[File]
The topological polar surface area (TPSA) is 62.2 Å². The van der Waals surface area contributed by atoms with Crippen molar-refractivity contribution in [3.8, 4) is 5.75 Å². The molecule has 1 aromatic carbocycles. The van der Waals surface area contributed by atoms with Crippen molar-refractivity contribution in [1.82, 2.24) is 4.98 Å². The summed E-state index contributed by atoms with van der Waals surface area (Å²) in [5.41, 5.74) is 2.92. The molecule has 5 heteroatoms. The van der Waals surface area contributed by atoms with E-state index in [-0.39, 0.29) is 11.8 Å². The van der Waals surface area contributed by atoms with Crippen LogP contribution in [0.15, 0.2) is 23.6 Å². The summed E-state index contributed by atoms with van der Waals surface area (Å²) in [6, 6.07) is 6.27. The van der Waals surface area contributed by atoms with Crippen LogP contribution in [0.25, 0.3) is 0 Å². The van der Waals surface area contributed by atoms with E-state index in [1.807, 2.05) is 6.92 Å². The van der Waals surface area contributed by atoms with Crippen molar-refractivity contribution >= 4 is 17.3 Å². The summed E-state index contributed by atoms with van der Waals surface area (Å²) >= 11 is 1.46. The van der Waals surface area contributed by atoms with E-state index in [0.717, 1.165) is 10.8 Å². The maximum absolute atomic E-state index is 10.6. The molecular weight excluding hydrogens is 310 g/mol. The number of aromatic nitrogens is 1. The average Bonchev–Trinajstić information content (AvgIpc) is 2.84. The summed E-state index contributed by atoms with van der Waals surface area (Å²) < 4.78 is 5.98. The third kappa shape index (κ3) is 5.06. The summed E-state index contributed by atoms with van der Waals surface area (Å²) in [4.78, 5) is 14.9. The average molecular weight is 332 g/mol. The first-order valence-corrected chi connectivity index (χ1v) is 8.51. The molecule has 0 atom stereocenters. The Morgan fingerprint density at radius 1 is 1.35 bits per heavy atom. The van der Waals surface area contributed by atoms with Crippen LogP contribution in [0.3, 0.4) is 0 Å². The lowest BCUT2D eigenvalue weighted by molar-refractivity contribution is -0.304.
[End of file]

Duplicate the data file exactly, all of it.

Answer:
The topological polar surface area (TPSA) is 62.2 Å². The van der Waals surface area contributed by atoms with Crippen molar-refractivity contribution in [3.8, 4) is 5.75 Å². The molecule has 1 aromatic carbocycles. The van der Waals surface area contributed by atoms with Crippen molar-refractivity contribution in [1.82, 2.24) is 4.98 Å². The summed E-state index contributed by atoms with van der Waals surface area (Å²) in [5.41, 5.74) is 2.92. The molecule has 5 heteroatoms. The van der Waals surface area contributed by atoms with E-state index in [-0.39, 0.29) is 11.8 Å². The van der Waals surface area contributed by atoms with Crippen LogP contribution in [0.15, 0.2) is 23.6 Å². The summed E-state index contributed by atoms with van der Waals surface area (Å²) in [6, 6.07) is 6.27. The van der Waals surface area contributed by atoms with Crippen LogP contribution in [0.25, 0.3) is 0 Å². The van der Waals surface area contributed by atoms with E-state index in [1.807, 2.05) is 6.92 Å². The van der Waals surface area contributed by atoms with Crippen molar-refractivity contribution >= 4 is 17.3 Å². The summed E-state index contributed by atoms with van der Waals surface area (Å²) >= 11 is 1.46. The van der Waals surface area contributed by atoms with E-state index in [0.717, 1.165) is 10.8 Å². The maximum absolute atomic E-state index is 10.6. The molecular weight excluding hydrogens is 310 g/mol. The number of aromatic nitrogens is 1. The average Bonchev–Trinajstić information content (AvgIpc) is 2.84. The summed E-state index contributed by atoms with van der Waals surface area (Å²) < 4.78 is 5.98. The third kappa shape index (κ3) is 5.06. The summed E-state index contributed by atoms with van der Waals surface area (Å²) in [4.78, 5) is 14.9. The average molecular weight is 332 g/mol. The first-order valence-corrected chi connectivity index (χ1v) is 8.51. The molecule has 0 atom stereocenters. The Morgan fingerprint density at radius 1 is 1.35 bits per heavy atom. The van der Waals surface area contributed by atoms with Crippen LogP contribution in [0.3, 0.4) is 0 Å². The lowest BCUT2D eigenvalue weighted by molar-refractivity contribution is -0.304.